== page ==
Few people know that Utah is an art-hungry, art-friendly state. It sports the first state arts council, dating back to 1899, three short years after statehood; more pianos per capita than anywhere else; literary and performing arts and, more to the point here, visual arts. In 1985, the Utah State Legislature passed the Utah Percent-for-Art Act which designates 1% of construction costs of new and/or renovated state public buildings to be added to the project for the purpose of commissioning, maintaining and conserving site-specific art at, on, or in the facility. The collection includes a broad range of media from textiles and glass to stone and metal monumental works, and in the lobby of the Crocker Science Center it's art that moves in a compelling manner that may surprise you.
Created by Brooklyn-based Hypersonic, a collaborative studio blending art, design, engineering, technology and architecture to create sculpture and interactive experiences, "Life of Tree" is a kinetic sculpture that simulates a tree’s reflection in water. It's a metaphor for how all scientific theories are only a reflection of the underlying reality. "Depending on the distortions of our theories," write the artists, "the reality is seen more or less clearly." That's why the branch structure of the tree, made of 190 unique, 3D printed-out hollow pieces and separated into 24 slices composing the height of the tree, appears upside down. Plebian Design was a full partner with Hypersonic as well.
Is it a dead tree waiting for the sawmill or a fanciful Tinker Toy contraption right out of an animated film by Pixar?
It might appear as either, or both ... until it moves. That's when art meets science and the magic starts.
"I'm excited to bring Life of Tree back to life!," says contributing artist Bill Washabaugh who was on-hand this week astride a hydraulic cherry picker for the re-boot. "There is a whole group of people at campus who may have never known that it moves. It just needed a little (metaphorical) watering and pruning to keep it looking good."
Even a group of five-year-olds milling about from the summer camp Club U across the street can be seen oo-ing and awe-ing, necks craned upwards. And you can experience "Life of Tree" as well, in all its post-pandemic, fully animated glory. The sculpture was inspired by the biological tree of life and highlights the underlying connection between all parts of our natural world, linking patterns across seemingly disparate disciplines. Since the merger of the College of Science with the College of Mines & Earth Sciences, those STEM disciplines are even more disparate than ever, adding to biology, chemistry, physics and astronomy and mathematics, mining engineering, materials science engineering, geology and geophysics, and atmospheric sciences.
Really, the Crocker Science Center (CSC), with the mobile tree sculpture, is a temple of sorts. A temple of science. With the recent renovation and addition in 2017/18 to the George Thomas Building on Presidents Circle, the former Natural History Museum of Utah (and before that, the university's library) is filled with light thanks to a latticed glass ceiling between the old building and the new, glass walls and seemingly free-floating stairs over the atrium. It's like working in a fishbowl with images of faculty, staff and students reflected (though, this time, right-side up) in virtually every vertical space.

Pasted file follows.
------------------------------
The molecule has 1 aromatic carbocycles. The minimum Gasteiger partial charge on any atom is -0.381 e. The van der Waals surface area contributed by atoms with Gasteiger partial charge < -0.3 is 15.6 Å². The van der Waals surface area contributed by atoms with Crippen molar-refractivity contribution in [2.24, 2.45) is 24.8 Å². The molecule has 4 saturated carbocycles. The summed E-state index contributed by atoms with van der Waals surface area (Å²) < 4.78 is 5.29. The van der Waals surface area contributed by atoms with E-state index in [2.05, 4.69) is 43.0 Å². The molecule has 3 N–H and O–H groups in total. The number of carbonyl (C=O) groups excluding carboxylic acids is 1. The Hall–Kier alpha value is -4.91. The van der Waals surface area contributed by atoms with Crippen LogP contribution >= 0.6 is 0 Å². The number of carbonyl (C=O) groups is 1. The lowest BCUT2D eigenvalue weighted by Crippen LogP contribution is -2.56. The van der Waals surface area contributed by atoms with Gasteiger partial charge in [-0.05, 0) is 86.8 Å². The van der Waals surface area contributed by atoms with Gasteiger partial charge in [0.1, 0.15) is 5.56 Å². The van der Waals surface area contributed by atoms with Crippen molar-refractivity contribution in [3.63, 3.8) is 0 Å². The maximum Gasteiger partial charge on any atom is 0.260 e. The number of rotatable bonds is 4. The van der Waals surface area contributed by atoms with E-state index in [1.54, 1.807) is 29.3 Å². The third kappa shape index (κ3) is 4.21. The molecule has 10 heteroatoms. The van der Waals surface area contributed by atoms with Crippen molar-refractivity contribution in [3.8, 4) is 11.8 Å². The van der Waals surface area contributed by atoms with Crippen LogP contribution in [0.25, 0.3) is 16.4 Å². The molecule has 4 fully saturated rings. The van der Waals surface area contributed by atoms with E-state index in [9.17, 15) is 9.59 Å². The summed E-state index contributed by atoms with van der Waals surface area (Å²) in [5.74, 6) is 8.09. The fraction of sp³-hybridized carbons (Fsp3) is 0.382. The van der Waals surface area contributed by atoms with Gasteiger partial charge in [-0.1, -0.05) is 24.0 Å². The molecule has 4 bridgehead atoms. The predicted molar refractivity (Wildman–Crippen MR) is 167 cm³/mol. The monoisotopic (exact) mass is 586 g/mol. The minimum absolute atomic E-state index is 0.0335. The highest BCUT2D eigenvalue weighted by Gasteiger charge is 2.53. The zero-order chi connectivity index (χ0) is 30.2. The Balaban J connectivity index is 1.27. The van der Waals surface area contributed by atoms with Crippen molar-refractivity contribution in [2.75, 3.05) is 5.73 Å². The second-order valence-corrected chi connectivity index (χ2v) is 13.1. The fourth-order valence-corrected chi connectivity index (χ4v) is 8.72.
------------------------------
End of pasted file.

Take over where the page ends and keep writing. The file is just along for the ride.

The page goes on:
The building's design is to allow the public to witness in real time the research that students and their faculty mentors are doing, and the tree is this space's perfect — though at first, arguably, perplexing — complement. It's an argument for STEAM (science, technology, engineering, ART and math) rather than just STEM, something former Utah Governor Gary Herbert reiterated in February at the recent groundbreaking of the next phase of the Crocker, this time as a complex with the addition of the Applied Science Project immediately south of the CSC.
The movement of Life of Tree embodies the scientific principles of resonance and frequency response — how systems exhibit a wide range of responses across the vast scales of space and time — sometimes known, sometimes hidden, and sometimes completely unexpected. "When we started the project," explains Washabaugh, we searched for wind sensors around campus that we could tap into, so that we could use live wind data to inform the movement of the sculpture." In the end the team wasn't able to secure a stable enough source of local wind data, "so we decided to model some of the movements on the patterns we saw in some of the wind data that we found."
Life of Tree creates a reflection of the natural world that keeps our eyes open toward the unknown. According to the creators, the sculpture was inspired by past works including Alexander Calder’s tree-like sculptures, Natalie Jeremijenko’s Tree Logic, Andy Goldsworthy’s works, Janet Echelman’s fishnet structures and more historical references to the tree of life and the motions of mass-spring systems.
But you don't need to know a lot about the context, history and inspiration of Life of Tree to enjoy it. It's an experience that you have to find yourself in.
So ... take a break from class and visit the Life of Tree in the Crocker Science Center. Grab a cup-a-joe at the adjacent Two Creek Coffee, take a seat in one of the three upholstered vantage points, and relax. If it's not presenting its graceful, ecstatic moves immediately, wait a bit.
Your anticipation will not be left flapping in the wind.
By David Pace
You can read more about the sculpture and its creators here.
You can learn more about the buildings, both historic and new, of the science campus at the University of Utah on the College of Science website.